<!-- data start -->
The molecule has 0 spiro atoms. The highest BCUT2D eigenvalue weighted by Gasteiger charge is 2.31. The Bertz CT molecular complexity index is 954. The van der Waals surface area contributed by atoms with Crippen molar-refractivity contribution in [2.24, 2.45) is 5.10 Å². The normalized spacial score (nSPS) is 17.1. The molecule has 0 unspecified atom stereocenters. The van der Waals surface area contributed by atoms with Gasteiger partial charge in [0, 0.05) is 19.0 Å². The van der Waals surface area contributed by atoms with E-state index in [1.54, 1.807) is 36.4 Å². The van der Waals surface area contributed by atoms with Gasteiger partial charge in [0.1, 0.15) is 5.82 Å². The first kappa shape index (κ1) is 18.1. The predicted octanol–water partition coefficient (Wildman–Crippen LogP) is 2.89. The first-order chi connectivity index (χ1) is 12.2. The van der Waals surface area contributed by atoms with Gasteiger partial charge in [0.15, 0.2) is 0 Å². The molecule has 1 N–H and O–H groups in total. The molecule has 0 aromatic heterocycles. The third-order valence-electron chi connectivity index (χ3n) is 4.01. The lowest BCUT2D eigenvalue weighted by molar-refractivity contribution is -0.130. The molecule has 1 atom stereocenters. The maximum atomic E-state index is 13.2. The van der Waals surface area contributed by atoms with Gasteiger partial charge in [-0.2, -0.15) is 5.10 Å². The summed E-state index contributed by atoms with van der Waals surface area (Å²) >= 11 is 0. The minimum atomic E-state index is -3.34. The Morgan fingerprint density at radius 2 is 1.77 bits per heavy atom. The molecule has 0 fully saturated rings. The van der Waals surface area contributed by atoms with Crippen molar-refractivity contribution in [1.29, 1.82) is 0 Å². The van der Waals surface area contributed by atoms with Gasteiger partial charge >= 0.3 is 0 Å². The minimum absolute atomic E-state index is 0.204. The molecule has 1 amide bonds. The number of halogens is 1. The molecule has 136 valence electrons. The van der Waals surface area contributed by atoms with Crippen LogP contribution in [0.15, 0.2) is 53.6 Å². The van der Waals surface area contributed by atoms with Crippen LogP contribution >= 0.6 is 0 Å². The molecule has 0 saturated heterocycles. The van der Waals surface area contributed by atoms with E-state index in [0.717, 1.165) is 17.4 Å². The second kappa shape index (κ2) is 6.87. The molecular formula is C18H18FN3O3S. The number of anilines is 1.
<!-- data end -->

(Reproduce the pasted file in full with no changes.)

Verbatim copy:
The molecule has 0 spiro atoms. The highest BCUT2D eigenvalue weighted by Gasteiger charge is 2.31. The Bertz CT molecular complexity index is 954. The van der Waals surface area contributed by atoms with Crippen molar-refractivity contribution in [2.24, 2.45) is 5.10 Å². The normalized spacial score (nSPS) is 17.1. The molecule has 0 unspecified atom stereocenters. The van der Waals surface area contributed by atoms with Gasteiger partial charge in [0, 0.05) is 19.0 Å². The van der Waals surface area contributed by atoms with E-state index in [1.54, 1.807) is 36.4 Å². The van der Waals surface area contributed by atoms with Gasteiger partial charge in [0.1, 0.15) is 5.82 Å². The first kappa shape index (κ1) is 18.1. The predicted octanol–water partition coefficient (Wildman–Crippen LogP) is 2.89. The first-order chi connectivity index (χ1) is 12.2. The van der Waals surface area contributed by atoms with Gasteiger partial charge in [0.15, 0.2) is 0 Å². The molecule has 1 N–H and O–H groups in total. The molecule has 0 aromatic heterocycles. The third-order valence-electron chi connectivity index (χ3n) is 4.01. The lowest BCUT2D eigenvalue weighted by molar-refractivity contribution is -0.130. The molecule has 1 atom stereocenters. The maximum atomic E-state index is 13.2. The van der Waals surface area contributed by atoms with Gasteiger partial charge in [-0.2, -0.15) is 5.10 Å². The summed E-state index contributed by atoms with van der Waals surface area (Å²) >= 11 is 0. The minimum atomic E-state index is -3.34. The Morgan fingerprint density at radius 2 is 1.77 bits per heavy atom. The molecule has 0 fully saturated rings. The van der Waals surface area contributed by atoms with Crippen molar-refractivity contribution in [1.29, 1.82) is 0 Å². The van der Waals surface area contributed by atoms with Gasteiger partial charge >= 0.3 is 0 Å². The minimum absolute atomic E-state index is 0.204. The molecule has 1 amide bonds. The number of halogens is 1. The molecule has 136 valence electrons. The van der Waals surface area contributed by atoms with Crippen LogP contribution in [0.15, 0.2) is 53.6 Å². The van der Waals surface area contributed by atoms with Crippen LogP contribution >= 0.6 is 0 Å². The molecule has 0 saturated heterocycles. The van der Waals surface area contributed by atoms with E-state index in [0.717, 1.165) is 17.4 Å². The second kappa shape index (κ2) is 6.87. The molecular formula is C18H18FN3O3S. The number of anilines is 1.